So why would anyone reject that? Why say no to a sure thing? Why become a solopreneur at all? Well you already know why. The frustration of being constrained by someone else’s rules and priorities, the desire to be your best self, the need to have an impact, the fear of becoming a mindless drone, the dismay of every day being the same as the last.  And, freedom!

The problem is, your friends and family won’t see it that way. They may not experience the same hopes, fears, desires that you do. Or they may, but they lack the courage to act on them and can’t understand how you could possibly do so. Not that they would admit this to themselves. That’s not how fear works.

Change is different. Different is scary. Scary is wrong. Different must be wrong. Change must be wrong. What if you fail? What if you don’t? What does that mean for them?

What You Will Know That They Don’t Know

Every fear and negative belief that has stood in the way of your friends’ secret, unacknowledged dreams will be thrown at you as definitive proof that you’re crazy.

Sometimes it will be wrapped in the trappings of proffered wisdom and passive aggressive condescension. “You’re planning to start your own business?” “I’ve seen statistics on how many small businesses fail, it’s pretty scary, how do you know yours will succeed?”. The implication of course is that you are uninformed and unwise and impulsive, otherwise you wouldn’t consider such a crazy idea.

Luckily for you, your wise friend who has never had the courage to make the leap that you’ve just made, and has zero experience with what you’re about to do, can guide you back to the safe and sure path of biweekly pay-checks. Right. So you can be just like them. Because different is wrong.

But you have a secret weapon.  You know what they have yet to discover. What they may never discover.

You know that you’re not 100% sure that you’ll succeed, because no one can ever be 100% sure of a future that has yet to reveal itself. But they too can’t really be 100% sure that their job will still exist five years from now.

You know that you don’t need guarantees, because you’re willing to face things as they come, and take on each obstacle at a time. You don’t need a boss or a manager to tell you how to do that or make those decisions for you.

You know that you’re passion and positivity will fuel you, and your work ethic and commitment will buoy you. You don’t need someone to tell you when to show up to get the job done.

You know that one failure doesn’t end you. It doesn’t define you. It gives you the resolve to do better next time. Because there will always be a next time.

And most importantly, you know that no one ever makes their dreams come true by not even daring to try.

What You Will Do That They Will Never Do

As much as we all want the people in our lives to support our dreams, sometimes they just can’t. That doesn’t mean that you should give up. People fear what they don’t understand. They envy that which they don’t believe they can ever have. And they disparage that which they envy.

These are observations, of course, not absolutes. But the point is to look beneath the surface. Consider some of the motivators before you accept your friends’ criticism as truth. Because the only truth you’ll find there is evidence of their fears and what’s been holding them back.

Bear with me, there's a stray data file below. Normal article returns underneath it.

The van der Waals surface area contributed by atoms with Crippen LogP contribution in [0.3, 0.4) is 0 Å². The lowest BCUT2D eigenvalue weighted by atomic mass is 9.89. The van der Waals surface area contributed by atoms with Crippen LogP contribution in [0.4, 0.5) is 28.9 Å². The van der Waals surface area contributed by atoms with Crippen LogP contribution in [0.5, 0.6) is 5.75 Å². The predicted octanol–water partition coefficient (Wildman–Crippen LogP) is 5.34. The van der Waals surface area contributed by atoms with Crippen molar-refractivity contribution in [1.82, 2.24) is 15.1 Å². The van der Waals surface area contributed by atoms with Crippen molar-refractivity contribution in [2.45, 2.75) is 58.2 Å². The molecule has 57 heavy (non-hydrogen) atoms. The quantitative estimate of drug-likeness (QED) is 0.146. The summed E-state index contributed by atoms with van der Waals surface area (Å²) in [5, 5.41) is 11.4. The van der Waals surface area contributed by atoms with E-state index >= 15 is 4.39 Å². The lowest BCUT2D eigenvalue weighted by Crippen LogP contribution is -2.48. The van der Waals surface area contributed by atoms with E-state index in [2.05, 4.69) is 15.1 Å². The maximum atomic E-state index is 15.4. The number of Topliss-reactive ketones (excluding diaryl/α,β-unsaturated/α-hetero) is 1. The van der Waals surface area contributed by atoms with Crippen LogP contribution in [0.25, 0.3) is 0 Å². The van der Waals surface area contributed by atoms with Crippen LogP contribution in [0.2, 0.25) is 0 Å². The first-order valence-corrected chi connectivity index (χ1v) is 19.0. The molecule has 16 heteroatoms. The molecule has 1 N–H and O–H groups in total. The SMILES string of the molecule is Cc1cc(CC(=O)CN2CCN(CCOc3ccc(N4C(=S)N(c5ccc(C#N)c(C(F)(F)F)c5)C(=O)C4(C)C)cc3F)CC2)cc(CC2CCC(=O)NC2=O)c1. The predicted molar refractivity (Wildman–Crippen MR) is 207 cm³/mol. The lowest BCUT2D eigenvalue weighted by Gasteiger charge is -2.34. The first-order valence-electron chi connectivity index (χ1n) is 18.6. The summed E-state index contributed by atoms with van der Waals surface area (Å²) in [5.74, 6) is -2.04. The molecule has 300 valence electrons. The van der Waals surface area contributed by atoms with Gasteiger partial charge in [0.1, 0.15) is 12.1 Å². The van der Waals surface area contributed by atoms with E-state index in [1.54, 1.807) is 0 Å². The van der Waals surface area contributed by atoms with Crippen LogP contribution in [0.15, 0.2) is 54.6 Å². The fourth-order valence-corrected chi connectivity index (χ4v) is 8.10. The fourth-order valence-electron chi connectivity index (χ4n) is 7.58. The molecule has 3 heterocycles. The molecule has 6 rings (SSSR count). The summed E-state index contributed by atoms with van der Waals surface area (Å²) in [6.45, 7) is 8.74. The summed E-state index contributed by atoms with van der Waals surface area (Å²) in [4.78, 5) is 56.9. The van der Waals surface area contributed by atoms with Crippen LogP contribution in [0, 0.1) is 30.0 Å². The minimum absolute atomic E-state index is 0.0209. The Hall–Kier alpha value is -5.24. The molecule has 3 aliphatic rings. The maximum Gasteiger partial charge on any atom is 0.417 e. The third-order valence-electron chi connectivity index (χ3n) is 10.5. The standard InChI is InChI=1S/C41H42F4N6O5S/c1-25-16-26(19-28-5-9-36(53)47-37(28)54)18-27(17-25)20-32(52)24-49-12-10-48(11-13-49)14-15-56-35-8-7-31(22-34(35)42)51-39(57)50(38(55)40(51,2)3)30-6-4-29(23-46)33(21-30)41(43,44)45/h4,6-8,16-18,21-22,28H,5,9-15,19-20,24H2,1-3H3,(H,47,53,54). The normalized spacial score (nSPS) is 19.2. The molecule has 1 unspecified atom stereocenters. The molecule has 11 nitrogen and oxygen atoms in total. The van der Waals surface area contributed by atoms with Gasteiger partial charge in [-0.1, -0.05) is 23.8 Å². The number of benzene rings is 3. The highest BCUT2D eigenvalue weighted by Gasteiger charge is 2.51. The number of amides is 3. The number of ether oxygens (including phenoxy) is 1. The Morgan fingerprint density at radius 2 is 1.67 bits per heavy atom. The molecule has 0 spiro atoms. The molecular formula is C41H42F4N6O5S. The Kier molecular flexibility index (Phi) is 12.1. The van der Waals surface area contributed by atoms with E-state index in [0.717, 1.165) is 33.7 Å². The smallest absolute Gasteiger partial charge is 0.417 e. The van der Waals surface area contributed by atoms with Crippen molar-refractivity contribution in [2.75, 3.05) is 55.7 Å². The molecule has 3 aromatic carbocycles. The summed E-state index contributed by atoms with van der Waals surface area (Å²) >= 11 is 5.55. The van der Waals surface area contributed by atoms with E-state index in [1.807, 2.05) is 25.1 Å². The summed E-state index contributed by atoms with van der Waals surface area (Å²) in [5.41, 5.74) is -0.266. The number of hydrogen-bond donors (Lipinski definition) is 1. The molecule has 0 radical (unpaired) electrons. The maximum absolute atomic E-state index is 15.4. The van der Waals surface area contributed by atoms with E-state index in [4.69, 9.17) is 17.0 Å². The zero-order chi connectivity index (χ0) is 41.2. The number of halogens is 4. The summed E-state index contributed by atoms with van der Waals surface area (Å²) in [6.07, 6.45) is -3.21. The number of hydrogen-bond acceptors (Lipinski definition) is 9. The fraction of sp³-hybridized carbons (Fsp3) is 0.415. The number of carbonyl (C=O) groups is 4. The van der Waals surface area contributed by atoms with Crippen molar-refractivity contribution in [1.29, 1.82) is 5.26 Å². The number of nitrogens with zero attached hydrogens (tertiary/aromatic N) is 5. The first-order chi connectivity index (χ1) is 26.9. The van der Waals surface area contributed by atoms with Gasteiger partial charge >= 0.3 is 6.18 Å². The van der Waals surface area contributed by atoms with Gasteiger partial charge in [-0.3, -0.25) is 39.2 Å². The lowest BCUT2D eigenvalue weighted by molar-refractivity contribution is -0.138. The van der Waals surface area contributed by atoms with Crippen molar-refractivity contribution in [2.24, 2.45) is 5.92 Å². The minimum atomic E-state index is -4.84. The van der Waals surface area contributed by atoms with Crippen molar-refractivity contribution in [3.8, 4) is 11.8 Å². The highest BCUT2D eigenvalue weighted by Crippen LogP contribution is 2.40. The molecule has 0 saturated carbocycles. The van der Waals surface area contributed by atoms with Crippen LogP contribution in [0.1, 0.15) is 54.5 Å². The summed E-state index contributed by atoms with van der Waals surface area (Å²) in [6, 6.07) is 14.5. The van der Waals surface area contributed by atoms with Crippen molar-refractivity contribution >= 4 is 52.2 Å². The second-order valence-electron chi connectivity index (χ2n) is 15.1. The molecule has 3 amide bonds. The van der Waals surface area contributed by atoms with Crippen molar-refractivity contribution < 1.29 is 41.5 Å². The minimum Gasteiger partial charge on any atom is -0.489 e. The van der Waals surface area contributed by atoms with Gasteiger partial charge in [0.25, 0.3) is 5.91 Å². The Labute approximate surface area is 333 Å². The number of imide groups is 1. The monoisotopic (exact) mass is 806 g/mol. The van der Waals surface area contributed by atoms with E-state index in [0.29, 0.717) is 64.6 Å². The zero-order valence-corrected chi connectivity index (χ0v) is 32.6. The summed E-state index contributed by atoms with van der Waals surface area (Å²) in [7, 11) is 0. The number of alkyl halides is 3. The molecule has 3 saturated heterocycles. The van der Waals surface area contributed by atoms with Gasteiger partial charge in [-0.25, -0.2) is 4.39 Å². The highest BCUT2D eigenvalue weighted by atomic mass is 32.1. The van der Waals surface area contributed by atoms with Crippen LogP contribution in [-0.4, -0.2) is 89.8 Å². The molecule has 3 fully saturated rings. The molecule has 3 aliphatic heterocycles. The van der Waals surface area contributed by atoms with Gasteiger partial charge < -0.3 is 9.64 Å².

At the end of the day, the only person that needs to believe in your chosen path is you. Because the only person walking that path is you.


Making The Switch From Employee to Solopreneur, Part 1

By far, the most frequent questions asked of me, professionally, have to do with making the switch from employee to solopreneur. Or from employee to contractor, or freelancer, or entrepreneur, or self-employed, and so on. Whatever your perspective. It transcends demographics, industries, skills, and experience levels. People at every age and stage of their life, in a variety of careers, are inquiring about leaving the world of employment to strike out on their own.

In fact, I know so many people who are thinking of making the switch from employee to solopreneur, or independent contractor, or freelancer, that I often think the world of employment is on the brink of being decimated by mass resignations of the workforce any day now.

Of course, that’s not even close to reality. For a couple of reasons.

Employees – No Longer First Choice?

First, corporations aren’t desperately seeking to hold onto their employees these days. In fact, the trend is just the opposite. Organizations are looking for contractors and freelancers more often as a means to get the job done. (Intuit 2020 Report: 20 Trends That Will Shape The Next Decade) The world economy continues to shift more toward a “gig” economy, where resources are hired to deliver tasks and projects, rather than hired to fulfill the role of “employee of company x”. In many situations, this is a less expensive option for organizations, even though contractor rates on the surface seem high in comparison to employee salaries. But beneath the surface, it’s the associated expenses related to staffing employees that drive companies to engage “per project” resources more frequently. Employee benefits, paid time off, sick leave, overtime pay, on-boarding investment, professional development and training costs, off-boarding investment, and more add significant bloat to the salary line item. With contractors and freelancers, what you see is what you get. Work is estimated, budgeted, contracted, delivered, and paid for. The end.